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Predicting Antimicrobial and Other Cysteine-Rich Peptides in 1267 Plant Transcriptomes

Vavilov Institute of General Genetics, Russian Academy of Sciences, Gubkina str. 3, Moscow 119991, Russia
Central Research Institute of Epidemiology, Rospotrebnadzor, Novogireevskaya str. 3a, Moscow 111123, Russia
Chumakov Federal Scientific Center for Research and Development of Immune-and-Biological Products of Russian Academy of Sciences, Moscow 108819, Russia
Author to whom correspondence should be addressed.
Antibiotics 2020, 9(2), 60;
Received: 30 December 2019 / Revised: 29 January 2020 / Accepted: 30 January 2020 / Published: 4 February 2020
(This article belongs to the Special Issue Antibacterial Peptides)


Antimicrobial peptides (AMPs) are a key component of innate immunity in various organisms including bacteria, insects, mammals, and plants. Their mode of action decreases the probability of developing resistance in pathogenic organisms, which makes them a promising object of study. However, molecular biology methods for searching for AMPs are laborious and expensive, especially for plants. Earlier, we developed a computational pipeline for identifying potential AMPs based on the cysteine motifs they usually possess. Since most motifs are too species-specific, a wide-scale screening of novel data is required to maintain the accuracy of searching algorithms. We have performed a search for potential AMPs in 1267 plant transcriptomes using our pipeline. On average, 50–150 peptides were revealed in each transcriptome. The data was verified by a BLASTp search in nr database to confirm peptide functions and by using random nucleotide sequences to estimate the fraction of erroneous predictions. The datasets obtained will be useful both for molecular biologists investigating AMPs in various organisms and for bioinformaticians developing novel algorithms of motif searching in transcriptomic and genomic sequences. The results obtained will represent a good reference point for future investigations in the fields mentioned above.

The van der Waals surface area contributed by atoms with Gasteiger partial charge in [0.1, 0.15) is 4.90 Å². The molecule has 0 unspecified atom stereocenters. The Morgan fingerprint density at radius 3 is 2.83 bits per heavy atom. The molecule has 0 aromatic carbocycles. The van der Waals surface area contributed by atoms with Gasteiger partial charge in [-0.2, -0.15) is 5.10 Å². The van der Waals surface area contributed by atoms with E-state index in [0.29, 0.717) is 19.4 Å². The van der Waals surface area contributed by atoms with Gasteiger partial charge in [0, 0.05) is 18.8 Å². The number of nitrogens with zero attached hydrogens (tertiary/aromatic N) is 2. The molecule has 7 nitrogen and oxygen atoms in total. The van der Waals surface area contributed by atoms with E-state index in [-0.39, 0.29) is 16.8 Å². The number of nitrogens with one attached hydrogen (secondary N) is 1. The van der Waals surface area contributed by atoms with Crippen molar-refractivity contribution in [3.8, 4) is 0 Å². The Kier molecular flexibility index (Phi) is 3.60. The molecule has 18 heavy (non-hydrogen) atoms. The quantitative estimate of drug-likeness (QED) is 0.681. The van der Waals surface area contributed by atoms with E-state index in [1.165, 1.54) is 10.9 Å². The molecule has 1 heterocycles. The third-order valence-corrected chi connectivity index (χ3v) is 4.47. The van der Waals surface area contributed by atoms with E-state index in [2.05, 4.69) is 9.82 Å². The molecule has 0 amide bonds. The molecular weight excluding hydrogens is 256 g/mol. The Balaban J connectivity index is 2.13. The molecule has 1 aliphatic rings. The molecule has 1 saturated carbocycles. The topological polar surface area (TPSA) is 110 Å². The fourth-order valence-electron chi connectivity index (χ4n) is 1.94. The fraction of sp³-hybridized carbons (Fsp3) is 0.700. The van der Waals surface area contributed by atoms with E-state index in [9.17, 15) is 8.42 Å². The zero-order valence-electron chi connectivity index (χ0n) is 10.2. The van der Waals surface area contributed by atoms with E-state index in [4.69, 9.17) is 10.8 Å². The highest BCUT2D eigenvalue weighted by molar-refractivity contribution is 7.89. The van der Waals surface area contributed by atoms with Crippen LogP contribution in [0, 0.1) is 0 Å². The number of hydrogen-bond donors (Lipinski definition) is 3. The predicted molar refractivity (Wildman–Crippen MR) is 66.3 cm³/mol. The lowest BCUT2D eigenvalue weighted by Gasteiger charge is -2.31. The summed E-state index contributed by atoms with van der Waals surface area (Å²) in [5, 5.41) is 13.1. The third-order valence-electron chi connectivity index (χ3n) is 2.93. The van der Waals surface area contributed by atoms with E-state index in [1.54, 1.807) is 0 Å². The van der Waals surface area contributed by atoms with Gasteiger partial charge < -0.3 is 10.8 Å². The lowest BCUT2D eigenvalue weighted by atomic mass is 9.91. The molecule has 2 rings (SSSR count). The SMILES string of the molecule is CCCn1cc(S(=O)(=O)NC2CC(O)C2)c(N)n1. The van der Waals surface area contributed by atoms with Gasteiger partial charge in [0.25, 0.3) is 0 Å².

1. Introduction

Antimicrobial peptides (AMPs) and other cysteine-rich peptides represent one of the major components of innate immunity in various groups of organisms including insects, mammals and plants [1,2]. AMPs are interesting agents for developing novel antimicrobial and antifungal drugs since their unique mode of action greatly decreases the likelihood of resistance development [3]. Studying of plant AMPs, in particular, can elucidate plant-pathogen interactions and provide useful information regarding the innate immunity mechanisms [4]. However, molecular biology-based methods of searching for new AMPs are complex, laborious and expensive.
Earlier we have developed a pipeline [1,5] for fast and accurate screening of RNA-seq data to reveal potential AMPs and other cysteine-rich peptides in various plant transcriptomes. This pipeline is based on so-called “cysteine motifs” representing the arrangement of cysteine residues interleaved by other amino acids in a polypeptide chain. Such motifs are usually developed empirically based on the available AMP data [5,6], so the more data are available, the better the motifs will be in terms of specificity and sensitivity. However, most of the existing motifs were derived just from 10–20 plant transcriptomes or even from model plant data only (e.g., Arabidopsis thaliana).